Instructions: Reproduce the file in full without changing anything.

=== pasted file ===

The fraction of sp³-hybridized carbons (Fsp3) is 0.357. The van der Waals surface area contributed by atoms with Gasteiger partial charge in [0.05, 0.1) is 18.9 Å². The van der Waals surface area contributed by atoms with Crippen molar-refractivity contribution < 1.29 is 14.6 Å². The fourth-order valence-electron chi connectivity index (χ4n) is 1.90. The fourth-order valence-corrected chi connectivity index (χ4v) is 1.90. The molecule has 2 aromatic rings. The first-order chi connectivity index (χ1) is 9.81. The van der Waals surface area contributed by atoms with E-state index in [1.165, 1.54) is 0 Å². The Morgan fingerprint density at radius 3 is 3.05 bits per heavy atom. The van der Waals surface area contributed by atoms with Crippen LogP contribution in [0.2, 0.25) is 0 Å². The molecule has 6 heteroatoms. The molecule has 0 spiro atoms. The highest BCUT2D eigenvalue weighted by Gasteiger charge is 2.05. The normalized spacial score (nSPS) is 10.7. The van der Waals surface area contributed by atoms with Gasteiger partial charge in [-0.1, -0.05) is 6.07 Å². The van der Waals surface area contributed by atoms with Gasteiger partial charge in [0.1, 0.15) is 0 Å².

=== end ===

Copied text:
The fraction of sp³-hybridized carbons (Fsp3) is 0.357. The van der Waals surface area contributed by atoms with Gasteiger partial charge in [0.05, 0.1) is 18.9 Å². The van der Waals surface area contributed by atoms with Crippen molar-refractivity contribution < 1.29 is 14.6 Å². The fourth-order valence-electron chi connectivity index (χ4n) is 1.90. The fourth-order valence-corrected chi connectivity index (χ4v) is 1.90. The molecule has 2 aromatic rings. The first-order chi connectivity index (χ1) is 9.81. The van der Waals surface area contributed by atoms with E-state index in [1.165, 1.54) is 0 Å². The Morgan fingerprint density at radius 3 is 3.05 bits per heavy atom. The van der Waals surface area contributed by atoms with Crippen LogP contribution in [0.2, 0.25) is 0 Å². The molecule has 6 heteroatoms. The molecule has 0 spiro atoms. The highest BCUT2D eigenvalue weighted by Gasteiger charge is 2.05. The normalized spacial score (nSPS) is 10.7. The van der Waals surface area contributed by atoms with Gasteiger partial charge in [-0.1, -0.05) is 6.07 Å². The van der Waals surface area contributed by atoms with Gasteiger partial charge in [0.1, 0.15) is 0 Å².